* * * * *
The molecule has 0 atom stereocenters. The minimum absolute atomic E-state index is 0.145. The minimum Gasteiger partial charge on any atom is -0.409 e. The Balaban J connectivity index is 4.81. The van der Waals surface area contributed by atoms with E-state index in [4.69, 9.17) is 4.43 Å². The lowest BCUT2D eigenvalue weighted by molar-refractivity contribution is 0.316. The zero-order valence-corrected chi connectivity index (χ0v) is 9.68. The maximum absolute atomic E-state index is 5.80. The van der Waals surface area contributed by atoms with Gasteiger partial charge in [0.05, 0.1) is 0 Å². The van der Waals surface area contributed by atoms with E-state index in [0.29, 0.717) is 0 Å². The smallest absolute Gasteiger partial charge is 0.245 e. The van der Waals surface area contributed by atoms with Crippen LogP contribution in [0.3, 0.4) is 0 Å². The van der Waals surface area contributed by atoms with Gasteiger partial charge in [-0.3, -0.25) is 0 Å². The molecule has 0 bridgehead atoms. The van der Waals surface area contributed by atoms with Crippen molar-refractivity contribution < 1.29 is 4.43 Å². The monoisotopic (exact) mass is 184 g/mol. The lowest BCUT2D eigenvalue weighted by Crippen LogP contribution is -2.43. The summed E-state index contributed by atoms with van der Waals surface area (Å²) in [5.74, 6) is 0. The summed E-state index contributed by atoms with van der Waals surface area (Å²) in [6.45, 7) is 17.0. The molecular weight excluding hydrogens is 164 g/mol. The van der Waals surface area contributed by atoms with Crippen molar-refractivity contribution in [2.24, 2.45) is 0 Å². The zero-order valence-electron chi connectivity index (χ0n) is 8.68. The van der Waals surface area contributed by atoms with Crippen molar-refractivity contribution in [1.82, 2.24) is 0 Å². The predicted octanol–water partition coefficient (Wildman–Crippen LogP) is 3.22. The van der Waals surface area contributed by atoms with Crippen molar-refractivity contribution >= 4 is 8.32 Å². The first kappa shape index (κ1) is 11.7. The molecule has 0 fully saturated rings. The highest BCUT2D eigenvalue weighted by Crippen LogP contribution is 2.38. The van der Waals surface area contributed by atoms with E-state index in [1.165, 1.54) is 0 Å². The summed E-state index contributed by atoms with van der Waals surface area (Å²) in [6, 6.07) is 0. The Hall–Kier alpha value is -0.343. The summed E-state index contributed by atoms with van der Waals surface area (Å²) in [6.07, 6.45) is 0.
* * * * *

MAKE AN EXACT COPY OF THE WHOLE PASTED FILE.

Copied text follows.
The molecule has 0 atom stereocenters. The minimum absolute atomic E-state index is 0.145. The minimum Gasteiger partial charge on any atom is -0.409 e. The Balaban J connectivity index is 4.81. The van der Waals surface area contributed by atoms with E-state index in [4.69, 9.17) is 4.43 Å². The lowest BCUT2D eigenvalue weighted by molar-refractivity contribution is 0.316. The zero-order valence-corrected chi connectivity index (χ0v) is 9.68. The maximum absolute atomic E-state index is 5.80. The van der Waals surface area contributed by atoms with Gasteiger partial charge in [0.05, 0.1) is 0 Å². The van der Waals surface area contributed by atoms with E-state index in [0.29, 0.717) is 0 Å². The smallest absolute Gasteiger partial charge is 0.245 e. The van der Waals surface area contributed by atoms with Crippen LogP contribution in [0.3, 0.4) is 0 Å². The van der Waals surface area contributed by atoms with Gasteiger partial charge in [-0.3, -0.25) is 0 Å². The molecule has 0 bridgehead atoms. The van der Waals surface area contributed by atoms with Crippen molar-refractivity contribution < 1.29 is 4.43 Å². The monoisotopic (exact) mass is 184 g/mol. The lowest BCUT2D eigenvalue weighted by Crippen LogP contribution is -2.43. The summed E-state index contributed by atoms with van der Waals surface area (Å²) in [5.74, 6) is 0. The summed E-state index contributed by atoms with van der Waals surface area (Å²) in [6.45, 7) is 17.0. The molecular weight excluding hydrogens is 164 g/mol. The van der Waals surface area contributed by atoms with Crippen molar-refractivity contribution in [2.24, 2.45) is 0 Å². The zero-order valence-electron chi connectivity index (χ0n) is 8.68. The van der Waals surface area contributed by atoms with Crippen molar-refractivity contribution in [1.82, 2.24) is 0 Å². The predicted octanol–water partition coefficient (Wildman–Crippen LogP) is 3.22. The van der Waals surface area contributed by atoms with Crippen molar-refractivity contribution >= 4 is 8.32 Å². The first kappa shape index (κ1) is 11.7. The molecule has 0 fully saturated rings. The highest BCUT2D eigenvalue weighted by Crippen LogP contribution is 2.38. The van der Waals surface area contributed by atoms with E-state index in [1.165, 1.54) is 0 Å². The summed E-state index contributed by atoms with van der Waals surface area (Å²) in [6, 6.07) is 0. The Hall–Kier alpha value is -0.343. The summed E-state index contributed by atoms with van der Waals surface area (Å²) in [6.07, 6.45) is 0.